EarthLabs > Climate and the Carbon Cycle: Unit Overview > Lab 1: Living in a Carbon World

Living in a Carbon World


Carbon is everywhere! Carbon is the fourth most abundant element in the universe and is the building block of life on Earth. Carbon exists in pure forms such as a diamond or graphite or in the millions of different kinds of carbon compounds scientists have currently identified. We use carbon compounds such as wood to build and heat our homes. Carbon compounds are responsible for combustion in the gas tanks of our cars and in the muscles of our bodies. This small six-proton atomic element carbon is central to life, gives us fuel for energy, and is critical to regulating our climate. Carbon can exist in gases, liquids and solids. In the non-living environment, we can find carbon in CO2 and other gases, carbonate rocks, coal, oil and gasoline. In the living environment, carbon can exist in proteins, carbohydrates, fats and nucleic acids and other carbon compounds made by living organisms. Carbon can exist in very small molecules with only two atoms such as carbon monoxide up to molecules that contain thousands of atoms such as proteins and DNA.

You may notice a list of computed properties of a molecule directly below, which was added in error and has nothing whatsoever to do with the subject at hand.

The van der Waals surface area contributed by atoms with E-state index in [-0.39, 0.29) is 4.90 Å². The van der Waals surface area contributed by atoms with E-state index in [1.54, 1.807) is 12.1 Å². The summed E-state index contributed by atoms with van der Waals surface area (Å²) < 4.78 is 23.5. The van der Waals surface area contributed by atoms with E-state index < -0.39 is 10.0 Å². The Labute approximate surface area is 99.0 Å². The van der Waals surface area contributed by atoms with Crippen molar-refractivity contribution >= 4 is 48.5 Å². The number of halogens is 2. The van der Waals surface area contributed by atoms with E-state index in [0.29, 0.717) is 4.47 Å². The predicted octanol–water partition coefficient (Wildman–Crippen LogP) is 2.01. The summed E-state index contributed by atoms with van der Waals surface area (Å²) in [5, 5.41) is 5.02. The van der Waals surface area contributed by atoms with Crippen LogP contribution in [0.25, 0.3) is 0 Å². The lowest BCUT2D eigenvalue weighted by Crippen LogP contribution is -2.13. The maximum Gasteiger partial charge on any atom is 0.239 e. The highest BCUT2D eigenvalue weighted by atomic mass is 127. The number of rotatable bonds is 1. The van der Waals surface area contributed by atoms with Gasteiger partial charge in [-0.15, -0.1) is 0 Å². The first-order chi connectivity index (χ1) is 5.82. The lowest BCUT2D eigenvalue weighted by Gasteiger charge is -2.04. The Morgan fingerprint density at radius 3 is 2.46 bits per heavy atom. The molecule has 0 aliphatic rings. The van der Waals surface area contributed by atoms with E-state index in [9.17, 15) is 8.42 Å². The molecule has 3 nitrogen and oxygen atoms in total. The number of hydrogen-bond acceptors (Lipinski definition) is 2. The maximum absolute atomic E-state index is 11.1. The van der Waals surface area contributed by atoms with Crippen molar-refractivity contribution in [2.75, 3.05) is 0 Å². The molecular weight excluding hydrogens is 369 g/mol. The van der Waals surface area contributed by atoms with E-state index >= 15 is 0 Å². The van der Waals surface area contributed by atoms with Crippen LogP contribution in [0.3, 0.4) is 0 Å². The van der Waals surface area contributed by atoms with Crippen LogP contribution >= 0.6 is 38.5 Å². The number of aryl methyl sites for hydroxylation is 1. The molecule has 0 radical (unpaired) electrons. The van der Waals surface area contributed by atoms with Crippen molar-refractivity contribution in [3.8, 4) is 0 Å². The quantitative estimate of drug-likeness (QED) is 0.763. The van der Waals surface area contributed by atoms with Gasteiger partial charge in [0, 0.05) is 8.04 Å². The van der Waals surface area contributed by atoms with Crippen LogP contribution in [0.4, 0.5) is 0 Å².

On Earth, carbon circulates through the land, the atmosphere and the ocean, creating what is known as the global carbon cycle. As carbon circulates, carbon compounds are converted into new forms of carbon compounds by processes such as photosynthesis, respiration and combustion. These processes also circulate carbon atoms between land, the atmosphere and oceans. Living organisms, from the largest tree to the smallest microbe, have key roles in converting carbon compounds and in circulating carbon through the global carbon cycle.

The global carbon cycle can be further subdivided into the geosphere carbon cycle and the biosphere carbon cycle. The geosphere carbon cycle operates at very long, slow time scales of thousands to millions of years and includes transforming processes such as lithification and volcanism. The biosphere carbon cycle operates on time scales of seconds up to hundreds of years and includes processes such as photosynthesis and respiration.

In Part A of this lab, you will trace the pathway of carbon from the atmosphere into trees where carbon can be stored for hundreds to thousands of years.

In Part B of this lab, you will go outdoors and measure the amount of carbon in a tree in your neighborhood.

In Part C, you will learn how important biosphere processes convert carbon compounds into new and different carbon compounds as carbon moves through the carbon cycle. Using a ball-and-stick carbon molecule kit and 3-D structures of carbon compounds, you will demonstrate how carbon can bond with other atoms and create many different types of carbon compounds.

After completing this investigation, you should be able to:

Keeping Track of What You Learn

Throughout these labs, you will find three kinds of questions. Your teacher will let you know which answers you should record and turn in.

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